High School sucked. These may seem like harsh words coming from an ICTMN editor who is 45 years old (Now 49 in 2016) and is also an author and vice-president of his own company. But they are three words that make up who I am today to a pretty large extent. I spent countless years trying to recover from this sentiment.
A few days ago I decided to take action on an idea that had been marinating in my mind for some time. I don’t know if you have seen any of the videos online where young people have written thoughts onto index cards which relay sad and sometimes disturbing messages in direct relation to their self-worth.
These children say they cut themselves, have been molested, treated horribly and to me, these statements should not go unanswered. But then I thought who wants to hear from a 45 year old about their life? So, taking into account what my wife Delores said to me about reaching today’s youth as if I was that age again, I decided to write back in a video the same way they had sent a message to me.
I also wrote as if I was talking to myself at about 15 years old.
What I wrote surprised me, and I noticed several tears falling at the same time I was writing to this younger version of me – who at one time was navigating through life in a state of apprehension, confusion and loneliness. I just wanted to be popular. Because when you are popular, people treat you nice.
In my video, I tried to tell our young people to hang in there and since I wasn’t really talking, these words, written on index cards at least to me, seemed to come across a bit more gentle.
Before you read any further, I’d like to ask you to watch the video: (Below or click this link - http://goo.gl/mhoAi)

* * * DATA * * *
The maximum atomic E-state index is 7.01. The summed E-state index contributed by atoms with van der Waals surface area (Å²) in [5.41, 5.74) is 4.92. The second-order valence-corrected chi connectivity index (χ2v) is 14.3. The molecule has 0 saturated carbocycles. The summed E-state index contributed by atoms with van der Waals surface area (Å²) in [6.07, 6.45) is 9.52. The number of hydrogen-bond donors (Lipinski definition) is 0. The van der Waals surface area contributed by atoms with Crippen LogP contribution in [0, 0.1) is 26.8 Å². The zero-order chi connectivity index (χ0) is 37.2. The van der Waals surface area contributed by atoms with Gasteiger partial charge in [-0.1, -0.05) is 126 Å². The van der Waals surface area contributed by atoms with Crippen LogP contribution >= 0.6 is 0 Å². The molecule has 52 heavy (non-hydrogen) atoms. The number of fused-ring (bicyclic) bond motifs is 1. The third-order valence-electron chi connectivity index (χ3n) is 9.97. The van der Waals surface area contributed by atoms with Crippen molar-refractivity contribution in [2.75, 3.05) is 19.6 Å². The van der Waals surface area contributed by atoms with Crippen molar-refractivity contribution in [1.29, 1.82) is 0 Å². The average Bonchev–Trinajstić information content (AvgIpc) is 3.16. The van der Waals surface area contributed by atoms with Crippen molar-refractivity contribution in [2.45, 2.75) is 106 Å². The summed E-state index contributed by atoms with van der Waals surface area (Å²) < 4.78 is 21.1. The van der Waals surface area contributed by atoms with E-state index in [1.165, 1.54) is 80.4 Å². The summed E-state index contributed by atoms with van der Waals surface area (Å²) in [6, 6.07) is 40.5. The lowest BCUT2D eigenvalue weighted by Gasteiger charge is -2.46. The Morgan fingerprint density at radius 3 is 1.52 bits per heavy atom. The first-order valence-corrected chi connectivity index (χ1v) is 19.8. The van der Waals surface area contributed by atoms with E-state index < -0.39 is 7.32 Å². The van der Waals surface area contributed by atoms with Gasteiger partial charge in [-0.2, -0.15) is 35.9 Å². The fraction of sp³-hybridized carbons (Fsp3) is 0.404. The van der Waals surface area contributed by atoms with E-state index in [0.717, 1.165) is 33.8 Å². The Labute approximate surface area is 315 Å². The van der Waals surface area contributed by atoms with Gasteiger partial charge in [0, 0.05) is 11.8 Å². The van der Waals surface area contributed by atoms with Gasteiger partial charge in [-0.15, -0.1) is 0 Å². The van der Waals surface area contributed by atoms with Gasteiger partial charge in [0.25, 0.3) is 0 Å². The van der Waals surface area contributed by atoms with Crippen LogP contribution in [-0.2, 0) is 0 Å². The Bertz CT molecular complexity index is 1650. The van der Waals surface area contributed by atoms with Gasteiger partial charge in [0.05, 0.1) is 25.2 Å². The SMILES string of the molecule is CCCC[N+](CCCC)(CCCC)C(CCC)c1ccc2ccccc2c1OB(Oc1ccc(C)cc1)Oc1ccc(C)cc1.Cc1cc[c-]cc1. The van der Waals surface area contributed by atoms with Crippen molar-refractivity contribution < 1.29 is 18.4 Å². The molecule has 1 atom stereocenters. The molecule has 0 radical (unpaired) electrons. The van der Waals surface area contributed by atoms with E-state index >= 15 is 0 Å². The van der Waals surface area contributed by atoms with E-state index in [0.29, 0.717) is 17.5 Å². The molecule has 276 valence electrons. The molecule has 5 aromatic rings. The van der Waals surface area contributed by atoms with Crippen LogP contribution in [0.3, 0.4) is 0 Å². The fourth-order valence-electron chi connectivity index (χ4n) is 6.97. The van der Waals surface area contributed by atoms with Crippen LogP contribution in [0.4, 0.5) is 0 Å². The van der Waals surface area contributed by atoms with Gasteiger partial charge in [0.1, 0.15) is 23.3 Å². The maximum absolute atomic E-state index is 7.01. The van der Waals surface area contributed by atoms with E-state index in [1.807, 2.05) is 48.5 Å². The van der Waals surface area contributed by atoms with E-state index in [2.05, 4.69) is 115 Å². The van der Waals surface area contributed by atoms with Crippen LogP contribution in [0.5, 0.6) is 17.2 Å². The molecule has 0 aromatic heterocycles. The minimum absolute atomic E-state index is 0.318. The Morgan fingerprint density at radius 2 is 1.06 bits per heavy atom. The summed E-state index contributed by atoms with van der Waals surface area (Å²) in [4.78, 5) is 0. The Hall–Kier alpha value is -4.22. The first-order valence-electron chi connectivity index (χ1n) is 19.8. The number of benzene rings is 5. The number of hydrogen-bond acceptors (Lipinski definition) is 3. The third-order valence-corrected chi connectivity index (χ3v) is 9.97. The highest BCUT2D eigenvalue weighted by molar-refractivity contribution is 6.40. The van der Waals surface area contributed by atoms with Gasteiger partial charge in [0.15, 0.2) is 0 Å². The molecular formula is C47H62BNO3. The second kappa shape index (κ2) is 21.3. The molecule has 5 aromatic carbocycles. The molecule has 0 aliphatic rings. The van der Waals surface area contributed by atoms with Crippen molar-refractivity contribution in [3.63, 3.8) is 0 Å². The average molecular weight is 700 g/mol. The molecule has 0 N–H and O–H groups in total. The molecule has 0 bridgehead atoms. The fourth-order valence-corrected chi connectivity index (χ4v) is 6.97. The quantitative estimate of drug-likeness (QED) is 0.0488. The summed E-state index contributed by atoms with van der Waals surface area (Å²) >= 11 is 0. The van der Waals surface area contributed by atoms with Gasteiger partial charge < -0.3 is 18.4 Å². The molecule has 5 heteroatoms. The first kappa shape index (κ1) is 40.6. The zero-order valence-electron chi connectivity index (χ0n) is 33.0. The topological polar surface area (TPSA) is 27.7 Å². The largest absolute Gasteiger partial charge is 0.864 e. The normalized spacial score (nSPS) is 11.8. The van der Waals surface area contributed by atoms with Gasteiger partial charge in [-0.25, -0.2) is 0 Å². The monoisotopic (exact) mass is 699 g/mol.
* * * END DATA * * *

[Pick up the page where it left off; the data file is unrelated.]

Please share this video with any young person who might need to hear a message of understanding. The Creator gave me (and all of the wonderful people at ICTMN) the gift to write. We spend our lives working to express ourselves and convene a message – In this sense I feel lucky that I am able to express to another young person just how important it is to stay with us – hopefully these words might reach them.
Yes, I was molested; I am not ashamed that I was taken advantage of by a person that was unconcerned for my well-being. Because this person was bad, doesn’t make me bad, such a simple statement that is unfortunately hard to get. I say this because I know there are others out there that feel like they are alone, helpless or don’t deserve any better than a terrible life of suffering.
High School may have sucked, I might have sat alone quite often, I might have been treated like a reject all the time, but I decided I was going to succeed—no matter how hard life was. I am happy to say, I think I’ve done pretty good. But Holy Cow, it has not been easy.
I say this to you young warriors, what if I had taken my life? To think of all the great things that I never would have done, seen or experienced. I have heard that it is always darkest before dawn. In this case all of this is true.
Within a day of posting this video, I have received numerous messages of thanks for the video and a few hundred have watched it. Michael Bucher, the musician whose music is in the video, said he was overwhelmed with honor that we used his songs. I think they are perfect. Bob Joseph of WorkingEffectivelywithAboriginalPeoples.com has posted the video on his site for the benefit of Canadian Indigenous communities. Additionally, several people on Twitter have sent me private messages thanking me for the message.
People have said such nice things, I am overwhelmed, I really was just trying to write to myself at 15. I truly hope this video can help people.
So I say again, Stay With Us Young Warriors, We Need You Here. And as I say in my video, Later Gater.
If you are suffering, please reach out. The Native Youth Hotline is (877) 209-1266 and the National Suicide Prevention Hotline is (877) 273-TALK. You can also visit these websites for additional resources: www.YouAreNotAloneNetwork.org, www.suicidepreventionlifeline.org and www.NativeCry.org
Vincent Schilling, an enrolled member of the St. Regis Mohawk tribe and Arts and Entertainment, Sports and Pow Wows editor for Indian Country Today Media Network, is also the executive vice-president and co-owner of Schilling Media, Inc., a Native American-owned media corporation in Virginia Beach, Virginia. He is also an award-winning author and radio host of the APCMA-nominated online Native radio program Native Trailblazers. You can follow him on Twitter at @VinceSchilling.